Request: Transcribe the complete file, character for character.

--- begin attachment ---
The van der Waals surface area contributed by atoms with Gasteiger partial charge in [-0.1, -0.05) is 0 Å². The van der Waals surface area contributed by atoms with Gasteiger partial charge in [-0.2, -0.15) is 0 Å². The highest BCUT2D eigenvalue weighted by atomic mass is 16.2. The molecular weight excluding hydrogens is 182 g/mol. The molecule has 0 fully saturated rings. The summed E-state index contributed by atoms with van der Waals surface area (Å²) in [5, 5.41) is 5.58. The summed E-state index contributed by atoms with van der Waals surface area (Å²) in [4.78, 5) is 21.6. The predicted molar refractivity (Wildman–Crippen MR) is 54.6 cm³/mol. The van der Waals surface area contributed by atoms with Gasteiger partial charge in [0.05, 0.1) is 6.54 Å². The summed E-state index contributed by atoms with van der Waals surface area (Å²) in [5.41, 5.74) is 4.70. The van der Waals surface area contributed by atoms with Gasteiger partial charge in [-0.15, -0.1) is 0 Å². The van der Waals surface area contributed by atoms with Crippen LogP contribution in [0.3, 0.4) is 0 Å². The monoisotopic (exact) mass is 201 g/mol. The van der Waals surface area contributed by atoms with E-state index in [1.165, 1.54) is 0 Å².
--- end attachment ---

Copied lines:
The van der Waals surface area contributed by atoms with Gasteiger partial charge in [-0.1, -0.05) is 0 Å². The van der Waals surface area contributed by atoms with Gasteiger partial charge in [-0.2, -0.15) is 0 Å². The highest BCUT2D eigenvalue weighted by atomic mass is 16.2. The molecular weight excluding hydrogens is 182 g/mol. The molecule has 0 fully saturated rings. The summed E-state index contributed by atoms with van der Waals surface area (Å²) in [5, 5.41) is 5.58. The summed E-state index contributed by atoms with van der Waals surface area (Å²) in [4.78, 5) is 21.6. The predicted molar refractivity (Wildman–Crippen MR) is 54.6 cm³/mol. The van der Waals surface area contributed by atoms with Gasteiger partial charge in [0.05, 0.1) is 6.54 Å². The summed E-state index contributed by atoms with van der Waals surface area (Å²) in [5.41, 5.74) is 4.70. The van der Waals surface area contributed by atoms with Gasteiger partial charge in [-0.15, -0.1) is 0 Å². The van der Waals surface area contributed by atoms with Crippen LogP contribution in [0.3, 0.4) is 0 Å². The monoisotopic (exact) mass is 201 g/mol. The van der Waals surface area contributed by atoms with E-state index in [1.165, 1.54) is 0 Å².